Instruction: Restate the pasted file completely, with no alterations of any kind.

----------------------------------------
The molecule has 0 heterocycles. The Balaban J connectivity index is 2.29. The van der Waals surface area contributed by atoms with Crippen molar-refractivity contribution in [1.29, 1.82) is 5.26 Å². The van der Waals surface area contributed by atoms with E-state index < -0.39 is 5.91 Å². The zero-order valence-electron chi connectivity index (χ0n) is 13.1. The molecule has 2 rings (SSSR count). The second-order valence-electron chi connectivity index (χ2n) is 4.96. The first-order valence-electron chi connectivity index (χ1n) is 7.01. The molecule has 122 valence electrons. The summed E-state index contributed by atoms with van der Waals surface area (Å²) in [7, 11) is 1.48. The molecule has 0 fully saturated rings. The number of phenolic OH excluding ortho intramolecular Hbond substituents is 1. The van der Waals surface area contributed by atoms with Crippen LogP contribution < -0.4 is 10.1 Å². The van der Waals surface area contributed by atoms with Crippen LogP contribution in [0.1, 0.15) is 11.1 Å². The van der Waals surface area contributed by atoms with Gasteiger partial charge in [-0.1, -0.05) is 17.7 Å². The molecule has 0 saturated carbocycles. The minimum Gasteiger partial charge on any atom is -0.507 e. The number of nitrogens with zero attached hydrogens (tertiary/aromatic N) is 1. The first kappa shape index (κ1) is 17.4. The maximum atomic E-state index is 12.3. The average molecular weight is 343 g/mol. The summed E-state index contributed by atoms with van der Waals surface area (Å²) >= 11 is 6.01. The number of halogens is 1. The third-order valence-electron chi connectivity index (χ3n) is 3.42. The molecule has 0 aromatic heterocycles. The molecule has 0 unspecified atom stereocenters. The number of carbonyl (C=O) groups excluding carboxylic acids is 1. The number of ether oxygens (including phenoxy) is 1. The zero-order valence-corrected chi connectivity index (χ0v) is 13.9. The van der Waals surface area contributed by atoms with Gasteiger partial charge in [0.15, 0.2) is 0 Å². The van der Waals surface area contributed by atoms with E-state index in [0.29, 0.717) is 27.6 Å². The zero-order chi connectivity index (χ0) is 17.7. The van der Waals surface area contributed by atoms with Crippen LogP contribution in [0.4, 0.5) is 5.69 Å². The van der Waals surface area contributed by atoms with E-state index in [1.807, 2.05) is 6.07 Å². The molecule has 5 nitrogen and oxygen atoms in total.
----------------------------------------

The molecule has 0 heterocycles. The Balaban J connectivity index is 2.29. The van der Waals surface area contributed by atoms with Crippen molar-refractivity contribution in [1.29, 1.82) is 5.26 Å². The van der Waals surface area contributed by atoms with E-state index < -0.39 is 5.91 Å². The zero-order valence-electron chi connectivity index (χ0n) is 13.1. The molecule has 2 rings (SSSR count). The second-order valence-electron chi connectivity index (χ2n) is 4.96. The first-order valence-electron chi connectivity index (χ1n) is 7.01. The molecule has 122 valence electrons. The summed E-state index contributed by atoms with van der Waals surface area (Å²) in [7, 11) is 1.48. The molecule has 0 fully saturated rings. The number of phenolic OH excluding ortho intramolecular Hbond substituents is 1. The van der Waals surface area contributed by atoms with Crippen LogP contribution < -0.4 is 10.1 Å². The van der Waals surface area contributed by atoms with Crippen LogP contribution in [0.1, 0.15) is 11.1 Å². The van der Waals surface area contributed by atoms with Gasteiger partial charge in [-0.1, -0.05) is 17.7 Å². The molecule has 0 saturated carbocycles. The minimum Gasteiger partial charge on any atom is -0.507 e. The number of nitrogens with zero attached hydrogens (tertiary/aromatic N) is 1. The first kappa shape index (κ1) is 17.4. The maximum atomic E-state index is 12.3. The average molecular weight is 343 g/mol. The summed E-state index contributed by atoms with van der Waals surface area (Å²) >= 11 is 6.01. The number of halogens is 1. The third-order valence-electron chi connectivity index (χ3n) is 3.42. The molecule has 0 aromatic heterocycles. The molecule has 0 unspecified atom stereocenters. The number of carbonyl (C=O) groups excluding carboxylic acids is 1. The number of ether oxygens (including phenoxy) is 1. The zero-order valence-corrected chi connectivity index (χ0v) is 13.9. The van der Waals surface area contributed by atoms with Gasteiger partial charge in [0.15, 0.2) is 0 Å². The van der Waals surface area contributed by atoms with E-state index in [0.29, 0.717) is 27.6 Å². The zero-order chi connectivity index (χ0) is 17.7. The van der Waals surface area contributed by atoms with Crippen LogP contribution in [0.4, 0.5) is 5.69 Å². The van der Waals surface area contributed by atoms with E-state index in [1.807, 2.05) is 6.07 Å². The molecule has 5 nitrogen and oxygen atoms in total.